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Socio-psychological factors driving adult vaccination: a qualitative study

Wheelock, Ana, Parand, Anam, Rigole, Bruno, Thomson, Angus, Miraldo, Marisa, Vincent, Charles and Sevdalis, Nick (2014) Socio-psychological factors driving adult vaccination: a qualitative study. PLOS ONE, 9 (12). pp. 1-21. ISSN 1932-6203

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Identification Number: 10.1371/journal.pone.0113503

Abstract

Background: While immunization is one of the most effective and successful public health interventions, there are still up to 30,000 deaths in major developed economies each year due to vaccine-preventable diseases, almost all in adults. In the UK, despite comparatively high vaccination rates among §65 s (73%) and, to a lesser extent, at-risk #65 s (52%) in 2013/2014, over 10,000 excess deaths were reported the previous influenza season. Adult tetanus vaccines are not routinely recommended in the UK, but may be overly administered. Social influences and risk-perceptions of diseases and vaccines are known to affect vaccine uptake. We aimed to explore the socio-psychological factors that drive adult vaccination in the UK, specifically influenza and tetanus, and to evaluate whether these factors are comparable between vaccines. Methods: 20 in-depth, face-to-face interviews were conducted with members of the UK public who represented a range of socio-demographic characteristics associated with vaccination uptake. We employed qualitative interviewing approaches to reach a comprehensive understanding of the factors influencing adult vaccination decisions. Thematic analysis was used to analyze the data. Results: Participants were classified according to their vaccination status as regular, intermittent and non-vaccinators for influenza, and preventative, injury-led, mixed (both preventative and injury-led) and as non-vaccinators for tetanus. We present our finding around five overarching themes: 1) perceived health and health behaviors; 2) knowledge; 3) vaccination influences; 4) disease appraisal; and 5) vaccination appraisal. Conclusion: The uptake of influenza and tetanus vaccines was largely driven by participants’ risk perception of these diseases. The tetanus vaccine is perceived as safe and sufficiently tested, whereas the changing composition of the influenza vaccine is a cause of uncertainty and distrust. To maximize the public health impact of adult vaccines, policy should be better translated into high vaccination rates through evidence-based implementation approaches.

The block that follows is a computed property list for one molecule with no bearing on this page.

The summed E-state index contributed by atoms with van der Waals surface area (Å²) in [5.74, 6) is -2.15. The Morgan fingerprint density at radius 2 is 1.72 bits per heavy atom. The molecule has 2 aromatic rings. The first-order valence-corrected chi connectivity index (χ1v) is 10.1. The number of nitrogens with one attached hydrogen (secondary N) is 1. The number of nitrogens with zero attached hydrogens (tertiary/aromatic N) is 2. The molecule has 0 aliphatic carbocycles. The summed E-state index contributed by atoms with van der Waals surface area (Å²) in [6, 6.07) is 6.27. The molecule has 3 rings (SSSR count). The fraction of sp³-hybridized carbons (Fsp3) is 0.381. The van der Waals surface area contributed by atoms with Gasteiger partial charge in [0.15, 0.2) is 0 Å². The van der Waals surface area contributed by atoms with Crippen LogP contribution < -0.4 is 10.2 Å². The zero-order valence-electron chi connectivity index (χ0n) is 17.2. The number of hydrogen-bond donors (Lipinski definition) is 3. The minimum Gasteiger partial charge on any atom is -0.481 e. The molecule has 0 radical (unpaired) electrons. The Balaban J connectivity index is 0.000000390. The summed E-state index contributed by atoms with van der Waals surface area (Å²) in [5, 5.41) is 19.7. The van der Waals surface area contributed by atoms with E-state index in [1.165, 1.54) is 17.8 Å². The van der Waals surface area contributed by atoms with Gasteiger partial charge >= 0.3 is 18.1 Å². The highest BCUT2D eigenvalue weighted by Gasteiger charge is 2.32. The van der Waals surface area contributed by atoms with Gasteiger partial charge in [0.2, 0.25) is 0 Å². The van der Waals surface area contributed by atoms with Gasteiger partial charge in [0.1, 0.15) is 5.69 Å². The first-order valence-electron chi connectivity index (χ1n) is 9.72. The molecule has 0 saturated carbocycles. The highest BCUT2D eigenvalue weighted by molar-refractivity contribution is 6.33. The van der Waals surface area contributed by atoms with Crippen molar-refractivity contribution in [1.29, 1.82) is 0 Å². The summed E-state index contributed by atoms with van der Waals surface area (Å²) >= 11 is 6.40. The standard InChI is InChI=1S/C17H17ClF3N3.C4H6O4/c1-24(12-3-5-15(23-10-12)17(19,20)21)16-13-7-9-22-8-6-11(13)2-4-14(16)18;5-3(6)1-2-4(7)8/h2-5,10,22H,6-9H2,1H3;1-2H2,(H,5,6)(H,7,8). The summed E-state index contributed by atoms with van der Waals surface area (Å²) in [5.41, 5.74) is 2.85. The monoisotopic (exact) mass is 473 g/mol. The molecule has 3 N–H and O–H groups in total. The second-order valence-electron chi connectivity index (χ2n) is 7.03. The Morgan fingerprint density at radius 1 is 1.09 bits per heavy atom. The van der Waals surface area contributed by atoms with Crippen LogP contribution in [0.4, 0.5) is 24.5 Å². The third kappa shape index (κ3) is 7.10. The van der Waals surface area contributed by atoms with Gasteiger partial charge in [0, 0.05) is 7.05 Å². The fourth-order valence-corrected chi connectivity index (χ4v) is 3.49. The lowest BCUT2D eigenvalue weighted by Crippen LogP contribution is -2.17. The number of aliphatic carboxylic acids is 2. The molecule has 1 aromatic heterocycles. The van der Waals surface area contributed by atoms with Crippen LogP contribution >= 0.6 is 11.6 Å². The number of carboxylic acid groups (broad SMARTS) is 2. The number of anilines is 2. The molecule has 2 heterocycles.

Item Type: Article
Official URL: http://journals.plos.org/plosone/
Additional Information: © 2014 The Authors, © 2014 CC BY
Divisions: Psychological and Behavioural Science
Subjects: H Social Sciences > HV Social pathology. Social and public welfare. Criminology
Sets: Departments > Psychological and Behavioural Science
Departments > Social Psychology
Date Deposited: 26 Jan 2017 15:44
Last Modified: 20 Jan 2020 05:34
URI: http://eprints.lse.ac.uk/id/eprint/69022

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